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MICROBIAL ECOLOGY OF ACTIVATED SLUDGE. I. DOMINANT BACTERIA.

Applied microbiology 10/1964; 12:412-7.
Source: PubMed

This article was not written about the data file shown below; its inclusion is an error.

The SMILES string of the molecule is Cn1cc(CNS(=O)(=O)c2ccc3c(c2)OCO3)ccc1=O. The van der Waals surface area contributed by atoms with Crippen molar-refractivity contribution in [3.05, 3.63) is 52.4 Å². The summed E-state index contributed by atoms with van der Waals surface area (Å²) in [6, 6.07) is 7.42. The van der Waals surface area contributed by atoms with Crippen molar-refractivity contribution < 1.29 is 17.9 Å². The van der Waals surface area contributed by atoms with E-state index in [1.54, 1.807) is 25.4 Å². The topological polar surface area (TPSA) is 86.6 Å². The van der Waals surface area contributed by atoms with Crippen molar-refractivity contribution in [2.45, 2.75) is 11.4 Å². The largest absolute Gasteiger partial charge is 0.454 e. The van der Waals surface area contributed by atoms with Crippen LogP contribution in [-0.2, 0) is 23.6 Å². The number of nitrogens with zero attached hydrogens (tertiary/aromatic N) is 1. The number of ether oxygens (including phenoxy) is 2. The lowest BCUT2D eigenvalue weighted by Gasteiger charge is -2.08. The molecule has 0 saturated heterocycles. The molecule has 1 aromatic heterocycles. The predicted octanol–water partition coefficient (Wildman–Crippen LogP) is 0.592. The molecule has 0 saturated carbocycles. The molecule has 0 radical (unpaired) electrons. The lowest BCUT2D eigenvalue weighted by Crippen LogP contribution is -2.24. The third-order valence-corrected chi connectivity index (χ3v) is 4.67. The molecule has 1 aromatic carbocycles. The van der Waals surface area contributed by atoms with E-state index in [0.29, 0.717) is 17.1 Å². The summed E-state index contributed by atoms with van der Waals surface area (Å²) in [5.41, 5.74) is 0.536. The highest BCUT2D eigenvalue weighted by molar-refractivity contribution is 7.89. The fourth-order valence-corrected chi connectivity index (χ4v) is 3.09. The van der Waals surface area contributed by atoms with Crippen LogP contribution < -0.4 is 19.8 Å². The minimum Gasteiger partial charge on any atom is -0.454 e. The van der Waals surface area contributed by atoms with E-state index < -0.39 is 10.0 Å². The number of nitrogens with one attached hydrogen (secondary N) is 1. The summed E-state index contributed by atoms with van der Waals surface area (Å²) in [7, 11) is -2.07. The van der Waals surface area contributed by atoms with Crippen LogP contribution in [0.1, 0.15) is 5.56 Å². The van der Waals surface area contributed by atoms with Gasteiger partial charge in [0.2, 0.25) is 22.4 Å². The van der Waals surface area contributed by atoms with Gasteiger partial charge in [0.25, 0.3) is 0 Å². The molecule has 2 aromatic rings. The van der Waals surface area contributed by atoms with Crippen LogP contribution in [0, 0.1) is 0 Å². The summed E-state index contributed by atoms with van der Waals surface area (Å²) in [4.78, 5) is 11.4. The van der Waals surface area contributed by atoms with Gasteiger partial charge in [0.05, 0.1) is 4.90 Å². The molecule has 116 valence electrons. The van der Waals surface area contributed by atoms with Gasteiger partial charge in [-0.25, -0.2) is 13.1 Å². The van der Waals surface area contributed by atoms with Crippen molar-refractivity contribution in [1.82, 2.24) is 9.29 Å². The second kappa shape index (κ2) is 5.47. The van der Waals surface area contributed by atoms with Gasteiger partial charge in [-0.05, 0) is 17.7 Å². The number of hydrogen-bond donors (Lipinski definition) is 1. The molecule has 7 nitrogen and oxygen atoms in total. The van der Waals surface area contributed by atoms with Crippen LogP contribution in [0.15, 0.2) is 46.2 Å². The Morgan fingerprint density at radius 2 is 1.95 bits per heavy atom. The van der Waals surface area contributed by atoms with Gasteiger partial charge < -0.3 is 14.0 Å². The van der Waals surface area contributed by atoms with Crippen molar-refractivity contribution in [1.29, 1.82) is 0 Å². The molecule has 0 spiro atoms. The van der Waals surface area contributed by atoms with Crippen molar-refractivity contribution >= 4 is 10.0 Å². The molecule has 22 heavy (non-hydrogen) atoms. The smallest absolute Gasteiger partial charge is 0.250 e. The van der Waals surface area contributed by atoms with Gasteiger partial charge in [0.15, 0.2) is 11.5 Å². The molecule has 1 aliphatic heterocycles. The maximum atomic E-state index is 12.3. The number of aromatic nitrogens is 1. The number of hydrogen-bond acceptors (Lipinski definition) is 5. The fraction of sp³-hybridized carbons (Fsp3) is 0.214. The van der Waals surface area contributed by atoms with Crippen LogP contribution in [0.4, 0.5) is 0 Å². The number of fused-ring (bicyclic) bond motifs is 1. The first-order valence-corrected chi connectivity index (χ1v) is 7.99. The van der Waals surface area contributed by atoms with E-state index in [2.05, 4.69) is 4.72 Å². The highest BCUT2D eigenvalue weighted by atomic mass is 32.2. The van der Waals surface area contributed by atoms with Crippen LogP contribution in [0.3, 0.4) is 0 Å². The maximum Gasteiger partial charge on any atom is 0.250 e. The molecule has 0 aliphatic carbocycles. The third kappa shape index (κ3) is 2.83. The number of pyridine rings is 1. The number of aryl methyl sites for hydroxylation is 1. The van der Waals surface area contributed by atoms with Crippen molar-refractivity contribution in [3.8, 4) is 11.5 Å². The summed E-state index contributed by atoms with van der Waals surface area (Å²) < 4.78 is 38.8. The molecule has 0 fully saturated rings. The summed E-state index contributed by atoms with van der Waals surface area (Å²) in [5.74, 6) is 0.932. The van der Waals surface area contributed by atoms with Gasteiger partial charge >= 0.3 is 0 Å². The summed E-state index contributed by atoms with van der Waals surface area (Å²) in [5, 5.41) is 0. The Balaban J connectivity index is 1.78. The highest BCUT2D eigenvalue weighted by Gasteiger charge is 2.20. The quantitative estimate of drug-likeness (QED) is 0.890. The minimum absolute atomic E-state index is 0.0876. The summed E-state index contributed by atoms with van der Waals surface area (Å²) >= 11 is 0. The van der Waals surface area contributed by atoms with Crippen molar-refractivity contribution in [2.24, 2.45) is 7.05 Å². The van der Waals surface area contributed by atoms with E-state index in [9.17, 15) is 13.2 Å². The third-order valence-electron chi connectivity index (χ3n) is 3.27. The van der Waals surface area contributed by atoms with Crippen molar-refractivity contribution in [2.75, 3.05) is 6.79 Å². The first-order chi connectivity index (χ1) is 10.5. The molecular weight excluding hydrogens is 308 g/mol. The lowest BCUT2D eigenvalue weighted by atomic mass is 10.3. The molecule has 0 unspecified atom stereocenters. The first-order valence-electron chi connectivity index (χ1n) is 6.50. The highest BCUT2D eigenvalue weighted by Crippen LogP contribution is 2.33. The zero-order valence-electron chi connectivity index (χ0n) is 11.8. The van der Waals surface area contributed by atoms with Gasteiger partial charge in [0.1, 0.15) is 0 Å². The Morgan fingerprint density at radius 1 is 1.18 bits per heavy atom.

ABSTRACT Over 300 bacterial strains were isolated from seven samples of activated sludge by plating on sewage agar. Gram-negative bacteria of the genera Zoogloea and Comamonas predominated. Many isolates (51%) showed sudanophilic inclusions of poly-beta-hydroxybutyric acid, whereas 34% accumulated iodophilic material on media containing starch. A large number required either vitamins or amino acids, or both, for growth. None of the isolates tested for their ability to bring about changes in autoclaved sewage produced an effluent comparable in quality to the activated sludge control, although the Zoogloea did produce activated sludgelike flocs. A study of 150 bacterial strains isolated from raw sewage revealed that they differed from the sludge isolates in several respects. Coliforms, which constitute nearly a quarter of the sewage isolates, were rarely encountered in sludge.

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